Manitoba Daily

Monday, November 29, 2021

Alberta could be the first Canadian province to provide corporate opportunities

Key sentence:

  • Alberta will be the first province in the country to let businesses create “corporate opportunity exemptions.”
  • Glubish believes that speeding up the process will help Alberta attract more business and investment.

Alberta’s Business Organizations Act is being amended to make it simpler for directors of private corporations to be active in many linked enterprises and investments at the same time.

Alberta will become the first jurisdiction in Canada to allow corporations to develop “corporate opportunity exemptions,” which spell out limits for when directors can be involved in numerous connected initiatives under the proposed revisions, which were tabled in the legislature on Monday.

Service Private equity groups frequently request a seat or two on a company’s board of directors, according to Alberta Minister Nate Glubish. 

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At the same time, members of these funds are frequently involved in many linked enterprises in which they have experience, he noted.

Directors would need authorization from the first firm they invested in to take on another project if things stayed the same.

“What the concept of a corporate occasion waiver would do is allow that corporation seeking the cash to say… we can give you a very restricted and clearly defined waiver that says under what circumstances you may go in and make these other investments,” Glubish explained.

Glubish believes that speeding up the process will help Alberta attract more business and investment.

Alberta could become the first province in Canada to offer corporate  opportunity.

“The essential thing for me is to emphasize that as a government, we want to provide Alberta companies as many tools as possible to attract as much capital as possible, especially if it’s coming from outside of Alberta.”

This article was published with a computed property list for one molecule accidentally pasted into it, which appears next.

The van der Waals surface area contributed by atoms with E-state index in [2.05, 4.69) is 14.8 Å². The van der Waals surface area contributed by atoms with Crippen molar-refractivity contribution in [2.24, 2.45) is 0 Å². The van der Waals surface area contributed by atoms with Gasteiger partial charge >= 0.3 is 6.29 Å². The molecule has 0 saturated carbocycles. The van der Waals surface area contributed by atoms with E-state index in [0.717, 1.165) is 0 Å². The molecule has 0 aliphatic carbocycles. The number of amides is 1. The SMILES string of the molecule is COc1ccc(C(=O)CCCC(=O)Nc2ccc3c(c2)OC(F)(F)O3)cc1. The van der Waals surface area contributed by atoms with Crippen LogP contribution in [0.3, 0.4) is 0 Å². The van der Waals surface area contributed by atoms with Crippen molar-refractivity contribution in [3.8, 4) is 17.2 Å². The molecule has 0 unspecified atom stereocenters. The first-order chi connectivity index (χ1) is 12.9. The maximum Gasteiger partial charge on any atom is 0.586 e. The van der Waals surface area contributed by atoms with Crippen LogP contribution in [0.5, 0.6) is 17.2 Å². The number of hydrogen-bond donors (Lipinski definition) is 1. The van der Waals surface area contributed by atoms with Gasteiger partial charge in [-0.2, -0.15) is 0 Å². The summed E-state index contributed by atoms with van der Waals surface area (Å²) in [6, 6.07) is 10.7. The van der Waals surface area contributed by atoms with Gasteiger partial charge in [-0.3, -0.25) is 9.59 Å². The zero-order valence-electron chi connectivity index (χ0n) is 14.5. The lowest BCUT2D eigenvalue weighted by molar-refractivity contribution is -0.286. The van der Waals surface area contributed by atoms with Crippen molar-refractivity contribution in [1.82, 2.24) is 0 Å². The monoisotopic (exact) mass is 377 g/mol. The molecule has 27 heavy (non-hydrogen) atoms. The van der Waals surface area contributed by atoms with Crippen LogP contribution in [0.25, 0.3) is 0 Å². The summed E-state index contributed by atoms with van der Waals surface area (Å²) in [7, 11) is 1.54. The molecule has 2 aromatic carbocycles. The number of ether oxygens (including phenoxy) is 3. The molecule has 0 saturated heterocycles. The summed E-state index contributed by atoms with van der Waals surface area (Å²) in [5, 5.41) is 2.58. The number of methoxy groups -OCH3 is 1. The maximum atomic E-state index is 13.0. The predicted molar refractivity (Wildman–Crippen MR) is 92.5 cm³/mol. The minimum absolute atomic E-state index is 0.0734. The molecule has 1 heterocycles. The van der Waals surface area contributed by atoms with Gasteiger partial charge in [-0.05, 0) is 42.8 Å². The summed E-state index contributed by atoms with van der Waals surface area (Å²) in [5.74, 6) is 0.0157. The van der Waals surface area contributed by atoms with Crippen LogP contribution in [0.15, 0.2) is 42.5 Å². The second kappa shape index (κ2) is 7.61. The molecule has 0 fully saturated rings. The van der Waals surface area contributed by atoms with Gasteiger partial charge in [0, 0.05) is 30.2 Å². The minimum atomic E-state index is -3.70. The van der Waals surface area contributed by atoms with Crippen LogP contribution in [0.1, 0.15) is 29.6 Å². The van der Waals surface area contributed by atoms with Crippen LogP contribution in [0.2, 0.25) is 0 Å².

We’d like to give them this power if not having access to corporate opportunity waivers prevents them from accessing certain private equity or venture capital funds,” he said.

While Alberta would be the first province in Canada to allow such exceptions, similar legislation already exists in the United States.

Specific agreements regarding how a waiver could be used in Alberta will be included in yet-to-be-written regulations. The waivers will have to be included in a unanimous shareholders agreement or part of a company’s articles of organization, according to Glubish.

In addition, the act would alter the position of directors. Directors are already required to disclose and abstain from voting in any contracts or transactions in which they have a substantial interest. 

Directors would still be required to report potential conflicts of interest under the new rules, but they would be entitled to vote if it is determined that their interests are aligned with the companies.

The bill would also extend the time for dissolved firms to reopen to ten years and make adjustments to the shareholder approval procedure.

Source: CTV News

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